UFOs Sink Mir into the Ocean while the Alien Choir Sings On

Robert Sheaffer

Finally someone has figured out the real reason that the Russians have ditched space station Mir into the ocean: to help keep the lid on the Great UFO Cover-up. UFOlogist Andy Lloyd explains that “NASA and the U.S. Government want to steer clear of space tourism in a very, very big way” (www.ufos-aliens.co.uk/cosmicmir.html). Therefore, the U.S. government pressured the Russians into sinking Mir because “Space tourists are far more likely to honestly describe what they’re seeing and experiencing in orbit. In other words, their presence in orbit would bring unauthorized and uncontrolled civilians into direct contact with what many of us believe is happening up there. They will tell the world about the anomalous activity that routinely seems to ‘buzz’ our space platforms in orbit. Perhaps they will return with photos and camcorder images. Such access to the events fleeting glimpsed on secret NASA transmission would become a major tourist attraction, and blow the lid off the whole UFO phenomenon.” Aha, now we un derstand!

As if this were not exciting enough, a photographer has captured on film an entire “alien choir,” looking for all the world as if they were singing Christmas carols. Accordiing to Alien Abduction Experience and Research, “This photograph shows a group of six aliens standing on a garage roof in Alabama. The aliens are facing in one direction towards a hovering ball of light, from which another alien appears to be descending (see www.abduct.com/photos/pn007.htm). This September 29, 2000, photograph was taken after the witness saw a movement and heard a sound like ‘hummiing electric lines.’ Having seen and heard UFOs before, the witness knew to take a picture,” which is very fortunate-had the photographer not had such keen UFO knowledge, he might have concluded that alien choirs were an everyday occurrence. The “choir” looks like a blurry photo of someone’s lighted outdoor display of Christmas carolers. Unfortunately for science, “the name and address of [the] photographer are being withheld.”

Joseph Trainor’s UFO Roundup relays a Reptoid sighting from a Mexican UFO group. Two policemen were reportedly on patrol near the thermoelectric plant in Rosarito, Baja California, at 3:17 one morning when “they saw what appeared to be a reptilian creature walking on the beach with a black suit on and with glaring red eyes.” That would bring the creature quite close to the U.S. border, and it will be interesting to see if the glowing creatures being sighted throughout the Baja can pass through U.S. Customs. Unfortunately, the incident is reported to have taken place on February 29, 2001, which causes us to have some doubts about it. Trainor also tells us of some strange goings-on at Concordia College in rural Moorehead, Minnesota: “Hoyum Hall, one of the girls’ dorms at Concordia, appears to be home to a colony of Reptoids.” Supposedly it has been nicknamed “Reptoid Hall” because of the many creatures allegedly reported there, dating back to the 1980s, although the name “Hokum Hall” might seem more appropria te. Unlike the Mexican ETs, these creatures apparently do not glow, but they have reptilian skin, only three fingers, and like to play pranks on women in varying states of undress.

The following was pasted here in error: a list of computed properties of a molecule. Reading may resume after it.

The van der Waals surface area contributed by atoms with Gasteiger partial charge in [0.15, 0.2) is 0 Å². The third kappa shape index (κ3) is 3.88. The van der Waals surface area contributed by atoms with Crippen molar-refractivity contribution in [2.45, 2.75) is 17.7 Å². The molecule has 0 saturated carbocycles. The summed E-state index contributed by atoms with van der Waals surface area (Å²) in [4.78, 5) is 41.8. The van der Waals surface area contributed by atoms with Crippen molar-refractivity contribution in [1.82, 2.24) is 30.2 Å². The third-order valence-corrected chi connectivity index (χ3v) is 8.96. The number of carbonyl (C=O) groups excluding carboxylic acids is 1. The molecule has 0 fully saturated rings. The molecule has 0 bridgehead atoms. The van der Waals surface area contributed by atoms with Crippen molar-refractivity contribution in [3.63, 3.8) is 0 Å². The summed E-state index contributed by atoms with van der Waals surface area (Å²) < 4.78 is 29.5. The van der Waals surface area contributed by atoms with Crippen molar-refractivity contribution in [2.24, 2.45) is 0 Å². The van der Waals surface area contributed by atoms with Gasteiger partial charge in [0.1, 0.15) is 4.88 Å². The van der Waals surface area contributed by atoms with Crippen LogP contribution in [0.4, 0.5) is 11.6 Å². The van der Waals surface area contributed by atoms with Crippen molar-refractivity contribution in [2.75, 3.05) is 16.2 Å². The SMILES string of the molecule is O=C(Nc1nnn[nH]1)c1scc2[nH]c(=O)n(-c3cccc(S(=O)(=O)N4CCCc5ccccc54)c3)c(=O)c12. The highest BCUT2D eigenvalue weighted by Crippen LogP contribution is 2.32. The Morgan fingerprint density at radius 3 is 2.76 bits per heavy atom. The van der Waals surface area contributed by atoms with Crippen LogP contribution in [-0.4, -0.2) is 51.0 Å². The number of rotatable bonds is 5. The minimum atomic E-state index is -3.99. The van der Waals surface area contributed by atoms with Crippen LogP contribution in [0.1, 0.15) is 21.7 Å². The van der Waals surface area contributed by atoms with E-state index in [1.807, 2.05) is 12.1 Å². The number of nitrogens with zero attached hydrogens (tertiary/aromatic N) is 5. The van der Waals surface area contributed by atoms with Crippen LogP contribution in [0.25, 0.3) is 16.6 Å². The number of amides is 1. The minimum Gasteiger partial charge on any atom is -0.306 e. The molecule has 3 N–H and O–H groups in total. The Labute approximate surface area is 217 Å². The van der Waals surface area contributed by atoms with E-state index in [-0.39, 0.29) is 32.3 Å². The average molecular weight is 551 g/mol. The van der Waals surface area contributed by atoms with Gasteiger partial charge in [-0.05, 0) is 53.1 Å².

Back on Mars, the most recent “anomaly” to be reported in the Mars Online Gazette is a supposed “Manta-Wing Aircraft” that seems to have gotten itself snared in a Martian sand dune. See www.electricwarrior.com/mol/Mars OnlineGazett.htm for more information. But on Earth, Malin Space Science Systems, which operates the cameras on the Mars Global Surveyor spacecraft, has released a new set of high-resolution images of the Cydonia region, which represent all images taken thus far (see www.msss.com/mars_images/moc/01_31_01_release s/cydonia/index.html). The “Face on Mars” doesn’t look anything like a face in the latest images, but that won’t stop anyone from trotting out the same tired old claims.

In San Leandro, California (near Oakland), the Wizard Brewery has come up with an out-of-this-world brew–Crop Sector Ale, “the highly unusual beer made from crop circle barley.” It is harvested from the fields of Alton Barnes, East Field, England, where allegedly extraterrestrial crop circles are said to turn up all the time. According to the advertising flyer, the brewer found that this malted barley possessed some remarkable properties, so he sent it off for analysis to the Malting Science Division at the University of California–Davis. Supposedly they found it was high in selenium, which when mixed with the chromium in brewer’s yeast created a mix that was too strong to ferment correctly. The proportions of the mix have now been adjusted correctly to account for extraterrestrial influences, and the result is said to be that “with all the energy from the beginning of the grain through the brewing process, we know this new style ale is sure to please even the most skeptical amongst us!” I’ll drink to that .

Unfortunately, knowledgeable sources are now warning that this year’s tourist season for crop circle watchers may be hampered, if not eliminated, by the farmers’ very legitimate concerns over foot-and-mouth disease. With this highly communicable livestock virus, capable of being carried on the shoes or clothing of unsuspecting persons, many farmers are understandably unwilling to have hordes of strangers tramping through their fields, even if they do pay a couple pounds apiece for the privilege of gawking at circles trampled out by hoaxers the night before. If this year the British economy suffers the loss of income not only from raising cattle, but from crop circle tourism as well, it will be a serious blow indeed.